Bruchid beetle provides one of the main threats to the premium, with significantly increased activity in recent seasons. Mrs Redhead opts for a two-spray programme, going in when the beans develop their first pods and as soon as adult beetles can be found on the crop.A second spray follows seven to 10 days later.
Severe beetle attacks can cause crops destined for human consumption, export or seed to be rejected, so effective control is paramount. The past five years have seen all the winter beans on the farm go for human consumption – but even if they fail, there are still a number of profitable opportunities.
“It’s not the highest earner on the farm, but growers must look at the bigger picture with one of the greatest benefits this year obviously meaning it will ensure new greening rules are met.”
Yields have fluctuated over the years, but optimising early growth will help ensure crops are able to reach their potential, according to Mrs Readhead. In 2012 they peaked at more than 5t/ha, however she admits in more challenging years this is harder to achieve.
Variety choice is an important factor. Pale-skinned, high-yielding Wizard is the bean of choice at House Farm, offering good protein as well as being a favourite for the human consumption market.
She takes advantage of a later drilling date than most crops, with more opportunities to spray off problematic weeds such as blackgrass.
Drilling takes place mid-October using an Amazone Profis Ultra spreader at a seed rate of approximately 220kg/ha. Mrs Readhead then ploughs the seed in to approximately 12.5cm before power harrowing.
“Spinning beans on and ploughing them in allows us to go on when it is slightly wetter and reduces the need for specialist equipment. In drier conditions we subsoil prior to power harrowing.”
Newcomer goes direct
Lincolnshire grower Matthew Neesham introduced winter beans into his rotation for the first time ever last autumn as he went in search of a break crop that could widen his rotation and offer healthy margins.
Based close to the city of Lincoln, on heathland, Mr Neesham direct-drilled 70ha of winter beans mid-November using a Dale Eco Drill, following a spring barley crop.
Having implemented zero-till drilling across the farm, it fitted with the controlled traffic system that he has adopted. It also makes winter beans an even lower input crop, with savings on fuel and labour.
- Farmed area 685ha
- Cropping Wheat, barley, oilseed rape, winter beans
- Soils Limestone brash and heavy clay loams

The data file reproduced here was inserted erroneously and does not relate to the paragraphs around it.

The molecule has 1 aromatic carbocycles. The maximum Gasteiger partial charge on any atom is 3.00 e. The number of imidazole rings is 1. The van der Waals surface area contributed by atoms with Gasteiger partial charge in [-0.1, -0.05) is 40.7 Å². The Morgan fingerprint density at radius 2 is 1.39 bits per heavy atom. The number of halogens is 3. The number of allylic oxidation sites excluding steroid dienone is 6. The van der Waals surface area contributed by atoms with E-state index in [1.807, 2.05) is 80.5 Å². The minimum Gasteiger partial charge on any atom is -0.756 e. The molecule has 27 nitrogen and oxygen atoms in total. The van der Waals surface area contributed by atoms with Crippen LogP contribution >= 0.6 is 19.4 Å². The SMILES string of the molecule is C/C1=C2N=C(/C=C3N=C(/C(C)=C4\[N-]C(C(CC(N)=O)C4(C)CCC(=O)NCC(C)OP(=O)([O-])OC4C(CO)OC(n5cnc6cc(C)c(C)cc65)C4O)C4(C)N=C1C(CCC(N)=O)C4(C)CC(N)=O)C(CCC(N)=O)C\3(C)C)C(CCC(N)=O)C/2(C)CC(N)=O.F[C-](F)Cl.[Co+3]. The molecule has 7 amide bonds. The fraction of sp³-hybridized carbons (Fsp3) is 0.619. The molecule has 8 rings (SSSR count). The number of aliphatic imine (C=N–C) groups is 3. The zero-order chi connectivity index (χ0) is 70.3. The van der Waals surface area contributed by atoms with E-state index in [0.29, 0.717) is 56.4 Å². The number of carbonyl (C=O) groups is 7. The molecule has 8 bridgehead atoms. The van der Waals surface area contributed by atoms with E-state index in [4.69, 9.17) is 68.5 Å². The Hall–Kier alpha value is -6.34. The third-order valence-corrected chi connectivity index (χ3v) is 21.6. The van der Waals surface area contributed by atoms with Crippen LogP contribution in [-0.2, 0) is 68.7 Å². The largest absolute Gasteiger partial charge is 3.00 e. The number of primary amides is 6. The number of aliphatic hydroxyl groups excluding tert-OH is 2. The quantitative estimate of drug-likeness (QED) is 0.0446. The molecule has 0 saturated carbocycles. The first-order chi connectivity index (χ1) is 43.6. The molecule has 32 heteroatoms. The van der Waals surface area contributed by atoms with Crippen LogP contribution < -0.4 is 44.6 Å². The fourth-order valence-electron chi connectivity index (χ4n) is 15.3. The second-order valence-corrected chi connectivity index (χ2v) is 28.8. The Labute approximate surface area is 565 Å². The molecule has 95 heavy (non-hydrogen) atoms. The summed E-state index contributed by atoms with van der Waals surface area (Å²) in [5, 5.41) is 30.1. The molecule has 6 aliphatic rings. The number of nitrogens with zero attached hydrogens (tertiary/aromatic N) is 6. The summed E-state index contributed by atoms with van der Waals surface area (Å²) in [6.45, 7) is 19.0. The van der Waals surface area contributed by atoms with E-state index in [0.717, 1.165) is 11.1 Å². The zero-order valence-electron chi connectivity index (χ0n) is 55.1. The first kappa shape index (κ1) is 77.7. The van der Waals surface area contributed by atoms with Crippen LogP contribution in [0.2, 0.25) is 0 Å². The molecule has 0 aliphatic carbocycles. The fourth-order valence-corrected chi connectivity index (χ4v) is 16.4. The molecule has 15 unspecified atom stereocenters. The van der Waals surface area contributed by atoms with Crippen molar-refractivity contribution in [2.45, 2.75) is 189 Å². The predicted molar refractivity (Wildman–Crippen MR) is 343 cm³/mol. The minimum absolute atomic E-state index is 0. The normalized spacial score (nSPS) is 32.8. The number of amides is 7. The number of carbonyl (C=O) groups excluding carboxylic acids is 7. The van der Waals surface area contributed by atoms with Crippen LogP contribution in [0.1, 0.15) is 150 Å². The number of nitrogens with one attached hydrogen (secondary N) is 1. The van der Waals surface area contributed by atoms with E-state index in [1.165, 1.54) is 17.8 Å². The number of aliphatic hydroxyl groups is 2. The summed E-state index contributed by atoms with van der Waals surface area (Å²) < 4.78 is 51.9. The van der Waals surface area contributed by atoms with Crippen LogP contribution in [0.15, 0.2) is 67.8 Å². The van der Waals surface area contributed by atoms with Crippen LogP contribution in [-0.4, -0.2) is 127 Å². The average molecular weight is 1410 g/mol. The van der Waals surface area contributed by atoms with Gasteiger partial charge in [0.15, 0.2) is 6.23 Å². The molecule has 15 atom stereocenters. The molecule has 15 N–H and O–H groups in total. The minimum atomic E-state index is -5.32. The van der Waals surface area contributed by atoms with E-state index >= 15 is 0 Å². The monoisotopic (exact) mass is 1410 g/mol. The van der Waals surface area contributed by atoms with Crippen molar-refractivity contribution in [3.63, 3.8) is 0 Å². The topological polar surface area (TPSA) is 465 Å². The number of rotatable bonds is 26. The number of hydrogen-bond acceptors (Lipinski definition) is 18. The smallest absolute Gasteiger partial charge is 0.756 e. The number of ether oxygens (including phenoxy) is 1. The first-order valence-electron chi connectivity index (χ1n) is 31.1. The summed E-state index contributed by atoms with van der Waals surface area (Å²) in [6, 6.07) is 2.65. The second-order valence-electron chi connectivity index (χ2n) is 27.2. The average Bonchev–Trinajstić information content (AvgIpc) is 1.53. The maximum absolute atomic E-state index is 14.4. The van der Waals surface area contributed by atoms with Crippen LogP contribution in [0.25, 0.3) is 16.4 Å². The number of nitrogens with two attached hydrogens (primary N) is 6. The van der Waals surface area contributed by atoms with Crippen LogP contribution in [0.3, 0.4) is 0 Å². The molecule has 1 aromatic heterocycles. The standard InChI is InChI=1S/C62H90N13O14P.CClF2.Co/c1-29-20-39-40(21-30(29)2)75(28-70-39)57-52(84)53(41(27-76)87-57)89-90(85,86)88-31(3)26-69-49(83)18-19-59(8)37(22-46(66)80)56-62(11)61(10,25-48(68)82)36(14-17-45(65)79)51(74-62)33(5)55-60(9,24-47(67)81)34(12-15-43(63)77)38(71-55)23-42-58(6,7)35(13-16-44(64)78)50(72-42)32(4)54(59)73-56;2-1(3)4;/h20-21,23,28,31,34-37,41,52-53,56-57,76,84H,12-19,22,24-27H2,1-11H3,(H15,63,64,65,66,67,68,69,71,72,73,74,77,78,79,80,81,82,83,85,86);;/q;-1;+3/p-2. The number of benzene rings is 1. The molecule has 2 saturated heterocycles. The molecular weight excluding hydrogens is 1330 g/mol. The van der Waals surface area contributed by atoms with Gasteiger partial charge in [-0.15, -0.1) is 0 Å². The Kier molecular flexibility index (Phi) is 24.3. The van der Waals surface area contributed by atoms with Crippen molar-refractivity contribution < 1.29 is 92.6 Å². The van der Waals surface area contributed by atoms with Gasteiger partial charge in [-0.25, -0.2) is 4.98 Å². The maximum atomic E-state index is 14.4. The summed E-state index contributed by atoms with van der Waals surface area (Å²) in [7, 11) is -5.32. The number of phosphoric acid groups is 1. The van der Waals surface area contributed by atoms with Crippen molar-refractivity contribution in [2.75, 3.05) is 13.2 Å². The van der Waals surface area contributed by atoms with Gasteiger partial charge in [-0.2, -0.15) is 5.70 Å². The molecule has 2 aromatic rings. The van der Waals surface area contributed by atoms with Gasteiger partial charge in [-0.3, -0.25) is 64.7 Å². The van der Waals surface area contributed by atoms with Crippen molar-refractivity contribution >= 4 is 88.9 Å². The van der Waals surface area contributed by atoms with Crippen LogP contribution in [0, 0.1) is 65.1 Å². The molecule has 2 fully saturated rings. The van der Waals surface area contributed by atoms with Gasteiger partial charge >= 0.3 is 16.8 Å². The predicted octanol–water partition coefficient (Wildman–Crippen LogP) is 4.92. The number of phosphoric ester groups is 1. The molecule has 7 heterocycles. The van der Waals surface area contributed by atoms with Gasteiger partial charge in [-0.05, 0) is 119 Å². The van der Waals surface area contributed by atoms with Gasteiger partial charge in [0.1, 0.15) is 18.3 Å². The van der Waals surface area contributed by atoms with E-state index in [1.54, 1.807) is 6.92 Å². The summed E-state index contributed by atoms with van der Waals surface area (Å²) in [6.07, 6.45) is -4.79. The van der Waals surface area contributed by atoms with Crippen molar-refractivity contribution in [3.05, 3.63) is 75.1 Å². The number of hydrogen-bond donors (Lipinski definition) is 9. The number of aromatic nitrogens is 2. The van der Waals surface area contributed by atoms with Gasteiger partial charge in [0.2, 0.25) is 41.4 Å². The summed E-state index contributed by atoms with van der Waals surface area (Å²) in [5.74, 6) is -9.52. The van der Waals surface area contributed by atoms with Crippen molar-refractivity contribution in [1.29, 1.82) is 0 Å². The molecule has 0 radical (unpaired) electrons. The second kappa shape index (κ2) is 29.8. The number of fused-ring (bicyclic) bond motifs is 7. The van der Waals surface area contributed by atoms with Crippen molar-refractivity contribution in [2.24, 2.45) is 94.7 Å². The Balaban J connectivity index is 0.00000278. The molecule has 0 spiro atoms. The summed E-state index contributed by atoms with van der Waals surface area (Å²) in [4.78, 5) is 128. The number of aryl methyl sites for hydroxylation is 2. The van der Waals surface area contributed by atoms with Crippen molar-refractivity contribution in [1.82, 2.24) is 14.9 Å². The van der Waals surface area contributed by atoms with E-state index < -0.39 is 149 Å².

- Machinery Tractors – JD 8345R, JD 6210R, JD 7530; combine – JD S690i; sprayer – JD 5430 self-propelled – all RTK-guided for controlled traffic system
The seed was drilled at about 5cm straight into the barley stubble and established well without suffering too much from disease or weed problems.
“We’ve got a few small pockets of blackgrass but following a fairly standard spray programme the crop is looking quite clean,” says Mr Neesham.
Having tried other break crops such as linseed, he says he has been impressed with the low-maintenance crop, which looks set to achieve a decent yield.
“The following wheat crop will benefit from going in after beans and hopefully we will get a good clean seed-bed to direct drill into again.
“If they do 5t/ha they will be a decent paying crop and will look good against wheat and rape going on current prices.”
Beans demand a premium – for now
There will be strong demand for winter beans next year as the acreage looks set to increase, but prices are expected to dip, according to Andy Bury, national pulse trader with agricultural merchant Frontier.
Harvest 2014 has seen the price of beans receive a £70 premium over feed wheat, but next season Mr Bury expects this to lower to a
£30-40/t premium over feed wheat.
“The important thing to remember is that at this lower price level they become more readily available to people.”
Quality standards for export to the Middle East for human consumption are high.
Varieties with a smooth and pale skin and pale hilum are suitable for this market, and it is important that samples are clean, sound and have low levels of bruchid beetle damage.
Beans for compounding for animal feed must be free from moulds.
Domestic consumption of beans by UK feed compounders will increase as beans start to price themselves them into pig and cattle rations and the export of feed beans will increase into southern Spain and southern Italy, says Mr Bury.
There will also be continued demand from North Africa, where UK beans go for human consumption. “Making the most of this market will be important because there is the opportunity to sell into a premium market which, if you fail, loses a potential premium of £10-40/t.”
Growers must also look at the wider picture, with winter beans providing a much cheaper crop to grow than its cereal and rape counterparts.
“Despite the lower premiums it is still a low-input, nitrogen-fixing crop, which will give the equivalent of 0.5t/ha in the subsequent wheat crop,” he explains.